Momentum continues to build for the petition supporting Selina Soule and her federal complaint against the Connecticut state policy that mandates that biological boys claiming to be girls are allowed to compete in girls’ athletics competitions.
“The petition, which was begun in July, just keeps growing,” said Scott Schittl, one of the campaign coordinators. “The fact that so many people have signed shows there is a deep unease about this in American society.”
Soule is a high school senior from Glastonbury, Connecticut, who lodged a complaint with the federal Department of Education’s Office of Civil Rights along with two other female athletes who remain unnamed because of their fear of retaliation.
LifeSite report: The complaint alleges that the Connecticut Interscholastic Athletic Conference (CIAC) discriminated against biological girls and violated their Title IX rights.
Title IX was implemented in 1972 to help ensure that girls would have the same opportunities in sports as boys, and most observers agree that it has been successful.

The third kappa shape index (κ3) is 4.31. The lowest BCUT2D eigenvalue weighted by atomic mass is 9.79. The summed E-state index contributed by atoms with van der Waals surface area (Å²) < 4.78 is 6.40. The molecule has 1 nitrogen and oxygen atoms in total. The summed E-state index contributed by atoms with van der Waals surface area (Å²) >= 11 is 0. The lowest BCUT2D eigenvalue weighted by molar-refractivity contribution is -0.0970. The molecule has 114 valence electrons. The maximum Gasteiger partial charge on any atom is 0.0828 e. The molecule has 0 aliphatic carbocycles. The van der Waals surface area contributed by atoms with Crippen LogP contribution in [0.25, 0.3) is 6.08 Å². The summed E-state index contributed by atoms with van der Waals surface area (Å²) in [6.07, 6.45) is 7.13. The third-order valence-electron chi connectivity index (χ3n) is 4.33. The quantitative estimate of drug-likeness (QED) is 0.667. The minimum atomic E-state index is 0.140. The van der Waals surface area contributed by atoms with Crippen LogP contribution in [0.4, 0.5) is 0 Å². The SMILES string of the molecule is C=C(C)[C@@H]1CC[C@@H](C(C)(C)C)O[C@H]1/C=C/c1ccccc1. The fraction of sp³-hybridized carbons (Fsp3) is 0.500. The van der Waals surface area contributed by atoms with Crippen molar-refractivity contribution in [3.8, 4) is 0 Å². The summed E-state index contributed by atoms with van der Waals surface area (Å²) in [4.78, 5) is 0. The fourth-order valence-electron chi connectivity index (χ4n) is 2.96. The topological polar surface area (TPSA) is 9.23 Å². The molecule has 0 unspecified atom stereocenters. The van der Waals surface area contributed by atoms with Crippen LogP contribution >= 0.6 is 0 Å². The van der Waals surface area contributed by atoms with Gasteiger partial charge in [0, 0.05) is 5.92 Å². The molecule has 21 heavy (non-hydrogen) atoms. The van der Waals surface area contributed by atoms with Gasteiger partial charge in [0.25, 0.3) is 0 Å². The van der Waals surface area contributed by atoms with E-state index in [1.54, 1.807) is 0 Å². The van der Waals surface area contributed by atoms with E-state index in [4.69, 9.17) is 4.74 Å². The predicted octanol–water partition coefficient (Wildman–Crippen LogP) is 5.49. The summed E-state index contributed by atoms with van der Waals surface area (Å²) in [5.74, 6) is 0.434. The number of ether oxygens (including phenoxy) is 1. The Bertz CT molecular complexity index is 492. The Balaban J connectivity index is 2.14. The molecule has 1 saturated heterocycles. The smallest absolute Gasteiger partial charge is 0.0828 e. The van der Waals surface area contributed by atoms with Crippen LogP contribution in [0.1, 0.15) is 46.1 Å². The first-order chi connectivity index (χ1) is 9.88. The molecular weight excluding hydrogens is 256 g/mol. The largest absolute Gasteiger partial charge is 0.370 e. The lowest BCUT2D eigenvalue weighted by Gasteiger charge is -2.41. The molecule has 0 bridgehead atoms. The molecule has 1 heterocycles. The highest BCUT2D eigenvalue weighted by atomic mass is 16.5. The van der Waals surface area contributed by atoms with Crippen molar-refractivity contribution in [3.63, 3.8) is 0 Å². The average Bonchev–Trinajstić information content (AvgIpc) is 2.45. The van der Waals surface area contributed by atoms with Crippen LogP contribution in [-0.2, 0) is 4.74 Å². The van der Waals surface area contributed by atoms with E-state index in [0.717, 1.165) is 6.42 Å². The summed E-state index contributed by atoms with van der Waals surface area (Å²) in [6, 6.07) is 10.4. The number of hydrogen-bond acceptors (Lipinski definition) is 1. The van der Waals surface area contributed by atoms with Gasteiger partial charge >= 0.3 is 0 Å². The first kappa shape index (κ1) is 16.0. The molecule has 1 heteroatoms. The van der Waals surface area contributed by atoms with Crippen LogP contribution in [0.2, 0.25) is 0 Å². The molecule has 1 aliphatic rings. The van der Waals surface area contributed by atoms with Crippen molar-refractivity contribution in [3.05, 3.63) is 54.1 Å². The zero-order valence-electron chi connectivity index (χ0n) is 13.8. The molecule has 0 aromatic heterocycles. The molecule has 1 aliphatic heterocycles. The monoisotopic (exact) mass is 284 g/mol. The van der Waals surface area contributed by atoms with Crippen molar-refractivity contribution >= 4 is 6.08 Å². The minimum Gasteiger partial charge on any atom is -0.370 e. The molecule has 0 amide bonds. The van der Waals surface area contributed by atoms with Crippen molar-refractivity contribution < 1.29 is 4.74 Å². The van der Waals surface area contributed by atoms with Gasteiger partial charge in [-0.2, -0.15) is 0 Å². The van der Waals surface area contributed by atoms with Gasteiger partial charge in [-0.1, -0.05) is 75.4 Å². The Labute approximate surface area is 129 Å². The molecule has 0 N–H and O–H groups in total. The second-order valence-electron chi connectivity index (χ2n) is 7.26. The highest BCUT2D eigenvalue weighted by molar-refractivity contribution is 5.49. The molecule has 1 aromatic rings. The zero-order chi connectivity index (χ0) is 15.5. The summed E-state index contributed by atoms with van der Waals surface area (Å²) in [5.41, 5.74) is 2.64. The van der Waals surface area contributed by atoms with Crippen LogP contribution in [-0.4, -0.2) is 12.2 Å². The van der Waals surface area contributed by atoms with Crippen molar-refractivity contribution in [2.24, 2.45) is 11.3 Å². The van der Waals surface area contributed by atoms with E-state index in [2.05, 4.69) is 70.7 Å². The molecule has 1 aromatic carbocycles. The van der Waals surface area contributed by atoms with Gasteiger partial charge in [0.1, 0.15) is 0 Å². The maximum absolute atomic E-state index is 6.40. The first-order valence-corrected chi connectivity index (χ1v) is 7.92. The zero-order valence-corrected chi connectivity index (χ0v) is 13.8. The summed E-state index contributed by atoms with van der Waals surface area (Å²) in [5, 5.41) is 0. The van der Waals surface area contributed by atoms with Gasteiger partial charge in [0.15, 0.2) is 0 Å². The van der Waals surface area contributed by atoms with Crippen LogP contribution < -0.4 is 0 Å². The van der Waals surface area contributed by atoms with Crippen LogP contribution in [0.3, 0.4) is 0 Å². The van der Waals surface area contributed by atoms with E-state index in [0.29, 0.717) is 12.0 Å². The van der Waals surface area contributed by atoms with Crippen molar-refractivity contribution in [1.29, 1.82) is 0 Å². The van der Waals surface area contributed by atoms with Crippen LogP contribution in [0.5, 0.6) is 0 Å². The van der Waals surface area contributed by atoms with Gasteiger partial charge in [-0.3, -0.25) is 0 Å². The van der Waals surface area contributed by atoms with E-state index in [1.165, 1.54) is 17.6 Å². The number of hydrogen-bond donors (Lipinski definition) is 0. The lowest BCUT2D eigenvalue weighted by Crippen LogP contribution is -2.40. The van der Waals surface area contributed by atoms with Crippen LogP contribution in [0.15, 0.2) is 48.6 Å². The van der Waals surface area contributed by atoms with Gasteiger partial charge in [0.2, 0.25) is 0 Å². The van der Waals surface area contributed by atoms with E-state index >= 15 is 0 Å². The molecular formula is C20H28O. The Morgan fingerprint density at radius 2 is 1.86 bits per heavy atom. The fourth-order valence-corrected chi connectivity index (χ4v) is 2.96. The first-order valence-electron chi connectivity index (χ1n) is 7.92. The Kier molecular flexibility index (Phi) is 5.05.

But Title IX never anticipated that boys would seek to compete as girls and does not mention “gender identity.”
In Connecticut and 19 other states, girls are now forced to compete against biological boys claiming to be “girls,” and these policies unfairly deprive biological girls of the right to a level playing field in competitions that they can never win despite their best efforts.
“150,000 people from all over the United States, and beyond, agree that the real discrimination taking place here is against female athletes who have worked hard to achieve success in their chosen sport … success which is being deprived to them because of the inherent and insurmountable advantages which biological boys naturally have,” said Schittl.
“To many, many people, this is totally unfair and totally unacceptable,” he concluded.
The Department of Education’s Office of Civil Rights is investigating Soule’s complaint.